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Biography

Jump to: Overview (4) | Mini Bio (1) | Trivia (5) | Personal Quotes (4) | Salary (9)

Overview (4)

Date of Birth 17 December 1894San Francisco, California, USA
Date of Death 14 June 1979Arcadia, California, USA  (heart failure)
Nickname Dave
Height 6' (1.83 m)

Mini Bio (1)

David Butler was born on December 17, 1894 in San Francisco, California, USA. He was a director and actor, known for Leave It to Beaver (1957), Calamity Jane (1953) and Road to Morocco (1942). He died on June 14, 1979 in Arcadia, California.

Trivia (5)

Son of players Adele Belgrade and Fred J. Butler.
A survivor of the 1906 San Francisco earthquake, which happened when he was 11 years old. He said the quake shook the city so violently and for so long that he remembered his father saying, "I think this is the end. Get down and pray". He and his family escaped uninjured.
Directed 2 actors to Oscar nominations: Stuart Erwin (Best Supporting Actor, Pigskin Parade (1936)) and Walter Brennan (Best Supporting Actor, Kentucky (1938)). Brennan won an Oscar for his performance in Butler's film.
The son of a stage director, Butler was educated at Lowell High school, then attended Hitchcock Military Academy and Stanford University. He began in the film business as an actor in 1910, appearing in films by top directors like D.W. Griffith, Frank Borzage and John Ford. He helmed his first picture in 1927, and, over the next three decades acquired a reputation as a solid, dependable studio director, displaying a particular penchant for turning out light comedies and musicals. Butler spent the first phase of his career (1927-38) at Fox, where he handled popular family fare with stars like Will Rogers and Shirley Temple. The second phase took place at Warner Brothers (1943-44; 1946-56), where he enjoyed his biggest successes directing Bob Hopecomedies (Road to Morocco (1942), The Princess and the Pirate (1944)) and Doris Day musicals (Tea for Two (1950), Lullaby of Broadway (1951), Calamity Jane (1953)).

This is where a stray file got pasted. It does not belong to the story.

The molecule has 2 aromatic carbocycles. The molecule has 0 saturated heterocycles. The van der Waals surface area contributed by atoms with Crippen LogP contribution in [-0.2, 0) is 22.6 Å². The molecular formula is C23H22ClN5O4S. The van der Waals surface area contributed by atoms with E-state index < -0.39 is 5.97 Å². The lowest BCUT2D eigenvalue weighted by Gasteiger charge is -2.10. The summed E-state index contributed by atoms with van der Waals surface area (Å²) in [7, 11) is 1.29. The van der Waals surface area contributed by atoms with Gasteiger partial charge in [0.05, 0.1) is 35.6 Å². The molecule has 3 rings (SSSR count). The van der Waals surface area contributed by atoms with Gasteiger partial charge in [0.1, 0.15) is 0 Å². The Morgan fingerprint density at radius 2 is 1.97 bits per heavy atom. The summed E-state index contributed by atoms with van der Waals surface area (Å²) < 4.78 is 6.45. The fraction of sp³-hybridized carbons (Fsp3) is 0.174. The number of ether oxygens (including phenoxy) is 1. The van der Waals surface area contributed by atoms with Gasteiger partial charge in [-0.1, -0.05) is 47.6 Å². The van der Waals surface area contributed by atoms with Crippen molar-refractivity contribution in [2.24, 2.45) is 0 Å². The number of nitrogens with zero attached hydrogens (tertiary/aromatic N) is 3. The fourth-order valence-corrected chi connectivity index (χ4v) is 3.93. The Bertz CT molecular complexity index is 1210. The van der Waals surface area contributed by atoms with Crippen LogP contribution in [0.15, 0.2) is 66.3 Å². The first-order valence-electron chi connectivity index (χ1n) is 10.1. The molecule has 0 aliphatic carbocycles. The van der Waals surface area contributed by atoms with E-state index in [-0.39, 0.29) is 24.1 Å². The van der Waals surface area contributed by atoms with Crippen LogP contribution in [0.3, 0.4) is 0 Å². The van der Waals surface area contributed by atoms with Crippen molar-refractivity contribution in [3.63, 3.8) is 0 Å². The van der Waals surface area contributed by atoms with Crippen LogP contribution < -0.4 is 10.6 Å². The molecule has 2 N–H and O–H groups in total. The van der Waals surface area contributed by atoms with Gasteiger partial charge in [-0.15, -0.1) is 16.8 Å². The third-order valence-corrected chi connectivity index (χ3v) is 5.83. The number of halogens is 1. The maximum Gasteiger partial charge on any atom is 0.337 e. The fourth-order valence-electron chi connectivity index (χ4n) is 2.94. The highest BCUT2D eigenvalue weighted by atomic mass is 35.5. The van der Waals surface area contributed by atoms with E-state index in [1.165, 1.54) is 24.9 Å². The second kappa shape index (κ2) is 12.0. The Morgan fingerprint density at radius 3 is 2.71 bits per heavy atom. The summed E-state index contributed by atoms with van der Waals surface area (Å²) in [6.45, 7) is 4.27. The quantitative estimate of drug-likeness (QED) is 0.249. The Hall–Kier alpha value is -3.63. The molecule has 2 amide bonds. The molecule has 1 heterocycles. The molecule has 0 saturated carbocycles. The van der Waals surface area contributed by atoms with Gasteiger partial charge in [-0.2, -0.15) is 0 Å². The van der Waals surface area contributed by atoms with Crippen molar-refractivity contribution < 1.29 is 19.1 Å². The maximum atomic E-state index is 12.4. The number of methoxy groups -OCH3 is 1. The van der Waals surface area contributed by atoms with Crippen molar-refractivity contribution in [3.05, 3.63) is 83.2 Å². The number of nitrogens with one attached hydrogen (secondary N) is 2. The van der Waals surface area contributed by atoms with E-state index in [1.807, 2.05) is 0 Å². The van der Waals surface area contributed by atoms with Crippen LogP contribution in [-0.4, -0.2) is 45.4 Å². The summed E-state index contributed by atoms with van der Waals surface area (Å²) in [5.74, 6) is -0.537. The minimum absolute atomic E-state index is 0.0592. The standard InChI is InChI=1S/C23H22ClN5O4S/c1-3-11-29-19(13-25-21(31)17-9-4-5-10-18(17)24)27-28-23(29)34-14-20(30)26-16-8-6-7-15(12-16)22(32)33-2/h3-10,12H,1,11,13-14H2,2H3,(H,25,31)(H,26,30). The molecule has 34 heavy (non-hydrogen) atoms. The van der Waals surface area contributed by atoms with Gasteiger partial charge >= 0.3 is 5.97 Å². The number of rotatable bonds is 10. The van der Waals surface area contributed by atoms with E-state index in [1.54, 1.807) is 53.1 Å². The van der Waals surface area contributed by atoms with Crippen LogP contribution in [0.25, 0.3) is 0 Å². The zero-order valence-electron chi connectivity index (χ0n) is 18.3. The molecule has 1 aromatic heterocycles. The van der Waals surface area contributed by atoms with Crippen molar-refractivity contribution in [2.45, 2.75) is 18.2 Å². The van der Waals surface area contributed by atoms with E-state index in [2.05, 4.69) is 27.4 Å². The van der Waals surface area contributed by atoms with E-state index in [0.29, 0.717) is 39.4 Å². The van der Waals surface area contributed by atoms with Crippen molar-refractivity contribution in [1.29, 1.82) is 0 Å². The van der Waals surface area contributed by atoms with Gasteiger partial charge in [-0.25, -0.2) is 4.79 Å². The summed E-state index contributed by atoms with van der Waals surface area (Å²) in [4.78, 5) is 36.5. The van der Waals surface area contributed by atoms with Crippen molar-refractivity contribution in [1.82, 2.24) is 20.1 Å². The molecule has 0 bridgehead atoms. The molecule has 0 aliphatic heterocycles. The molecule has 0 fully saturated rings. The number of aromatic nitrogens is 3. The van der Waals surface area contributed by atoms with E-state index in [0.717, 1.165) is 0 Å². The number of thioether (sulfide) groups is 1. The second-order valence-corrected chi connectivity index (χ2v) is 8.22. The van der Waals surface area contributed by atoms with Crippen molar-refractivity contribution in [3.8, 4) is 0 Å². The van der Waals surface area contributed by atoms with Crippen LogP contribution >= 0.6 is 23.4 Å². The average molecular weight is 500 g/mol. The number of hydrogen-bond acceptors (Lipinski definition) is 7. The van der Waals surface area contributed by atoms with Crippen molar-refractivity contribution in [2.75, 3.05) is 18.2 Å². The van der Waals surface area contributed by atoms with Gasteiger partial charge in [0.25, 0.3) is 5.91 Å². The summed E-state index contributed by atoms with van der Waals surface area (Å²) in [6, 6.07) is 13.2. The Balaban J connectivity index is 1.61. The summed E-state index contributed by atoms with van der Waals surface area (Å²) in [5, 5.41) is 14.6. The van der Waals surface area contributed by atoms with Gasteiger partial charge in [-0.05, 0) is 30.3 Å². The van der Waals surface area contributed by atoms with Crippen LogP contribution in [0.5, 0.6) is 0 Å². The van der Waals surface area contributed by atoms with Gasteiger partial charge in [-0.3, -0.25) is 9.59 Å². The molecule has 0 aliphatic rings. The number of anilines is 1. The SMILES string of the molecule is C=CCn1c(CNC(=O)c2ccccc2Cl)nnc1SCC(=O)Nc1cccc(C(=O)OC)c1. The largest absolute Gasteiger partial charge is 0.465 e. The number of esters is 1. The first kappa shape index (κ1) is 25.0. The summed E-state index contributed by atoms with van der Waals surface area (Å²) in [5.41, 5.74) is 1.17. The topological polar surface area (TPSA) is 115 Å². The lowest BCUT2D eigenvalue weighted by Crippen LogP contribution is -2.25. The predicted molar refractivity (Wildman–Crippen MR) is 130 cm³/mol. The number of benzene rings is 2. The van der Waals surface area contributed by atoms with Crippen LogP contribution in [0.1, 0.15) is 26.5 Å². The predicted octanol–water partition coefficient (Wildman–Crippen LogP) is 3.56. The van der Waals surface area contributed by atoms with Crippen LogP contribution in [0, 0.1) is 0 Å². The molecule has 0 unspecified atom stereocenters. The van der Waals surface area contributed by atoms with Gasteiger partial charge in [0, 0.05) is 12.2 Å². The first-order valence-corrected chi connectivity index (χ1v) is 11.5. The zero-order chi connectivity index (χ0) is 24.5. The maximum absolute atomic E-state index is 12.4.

Became manager of the Morosco Theatre in Los Angeles in 1923.

Personal Quotes (4)

[about his career] I made friends, like buddies, with my crew, with my cutters, with my actors and actresses. I didn't want to have any feeling that I was the big boss and they were nothing. I think that by doing that I was able to last as long as I did.
[about Painting the Clouds with Sunshine (1951)] That was the worst of the whole bunch I made. I thought it was terrible, and I think the audience agreed with me.
[about C'mon, Let's Live a Little (1967)] I don't even want to talk about that. I tried to do a favor for somebody, and we made it so fast that I don't know what happened . . . They ran short of money to finish the picture. I never got paid a quarter for it.
[about The Command (1954)] That picture was made as a filler, and it grossed more money than any other picture that year at Warner Bros.

Salary (9)

The Sea Wolf (1913) $10 /day
The Adventures of Kathlyn (1913) $5 /day
The Birth of a Nation (1915) $5 /day
The Alien (1915) $5 /day
Intolerance: Love's Struggle Throughout the Ages (1916) $5 /day
The Greatest Thing in Life (1918) $80 /week
The Temple of Venus (1923) $1,250 /week
The Quarterback (1926) $750 /week
Sunnyside Up (1929) $600 /week

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